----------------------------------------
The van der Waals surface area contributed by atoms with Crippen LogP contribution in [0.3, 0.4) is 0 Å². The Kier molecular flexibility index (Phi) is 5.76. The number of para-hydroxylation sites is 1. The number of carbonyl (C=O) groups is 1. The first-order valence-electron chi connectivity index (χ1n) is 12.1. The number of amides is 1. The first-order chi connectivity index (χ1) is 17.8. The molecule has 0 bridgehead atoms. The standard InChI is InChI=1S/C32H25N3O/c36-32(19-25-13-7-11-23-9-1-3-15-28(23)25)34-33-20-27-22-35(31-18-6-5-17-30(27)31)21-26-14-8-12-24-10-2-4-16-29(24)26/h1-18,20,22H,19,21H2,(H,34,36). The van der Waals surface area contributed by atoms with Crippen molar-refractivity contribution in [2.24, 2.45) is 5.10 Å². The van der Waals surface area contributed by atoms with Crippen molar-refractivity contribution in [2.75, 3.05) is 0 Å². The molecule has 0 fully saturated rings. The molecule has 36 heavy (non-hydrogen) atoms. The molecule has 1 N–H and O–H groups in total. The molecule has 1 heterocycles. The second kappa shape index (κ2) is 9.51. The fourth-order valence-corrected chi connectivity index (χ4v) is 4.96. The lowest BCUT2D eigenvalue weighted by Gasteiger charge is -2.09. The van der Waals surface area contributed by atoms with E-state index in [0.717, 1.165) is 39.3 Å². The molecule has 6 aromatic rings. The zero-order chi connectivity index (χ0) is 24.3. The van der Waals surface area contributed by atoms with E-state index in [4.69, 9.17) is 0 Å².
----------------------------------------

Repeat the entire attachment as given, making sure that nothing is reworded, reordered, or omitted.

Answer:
The van der Waals surface area contributed by atoms with Crippen LogP contribution in [0.3, 0.4) is 0 Å². The Kier molecular flexibility index (Phi) is 5.76. The number of para-hydroxylation sites is 1. The number of carbonyl (C=O) groups is 1. The first-order valence-electron chi connectivity index (χ1n) is 12.1. The number of amides is 1. The first-order chi connectivity index (χ1) is 17.8. The molecule has 0 bridgehead atoms. The standard InChI is InChI=1S/C32H25N3O/c36-32(19-25-13-7-11-23-9-1-3-15-28(23)25)34-33-20-27-22-35(31-18-6-5-17-30(27)31)21-26-14-8-12-24-10-2-4-16-29(24)26/h1-18,20,22H,19,21H2,(H,34,36). The van der Waals surface area contributed by atoms with Crippen molar-refractivity contribution in [2.24, 2.45) is 5.10 Å². The van der Waals surface area contributed by atoms with Crippen molar-refractivity contribution in [2.75, 3.05) is 0 Å². The molecule has 0 fully saturated rings. The molecule has 36 heavy (non-hydrogen) atoms. The molecule has 1 N–H and O–H groups in total. The molecule has 1 heterocycles. The second kappa shape index (κ2) is 9.51. The fourth-order valence-corrected chi connectivity index (χ4v) is 4.96. The lowest BCUT2D eigenvalue weighted by Gasteiger charge is -2.09. The van der Waals surface area contributed by atoms with E-state index in [0.717, 1.165) is 39.3 Å². The molecule has 6 aromatic rings. The zero-order chi connectivity index (χ0) is 24.3. The van der Waals surface area contributed by atoms with E-state index in [4.69, 9.17) is 0 Å².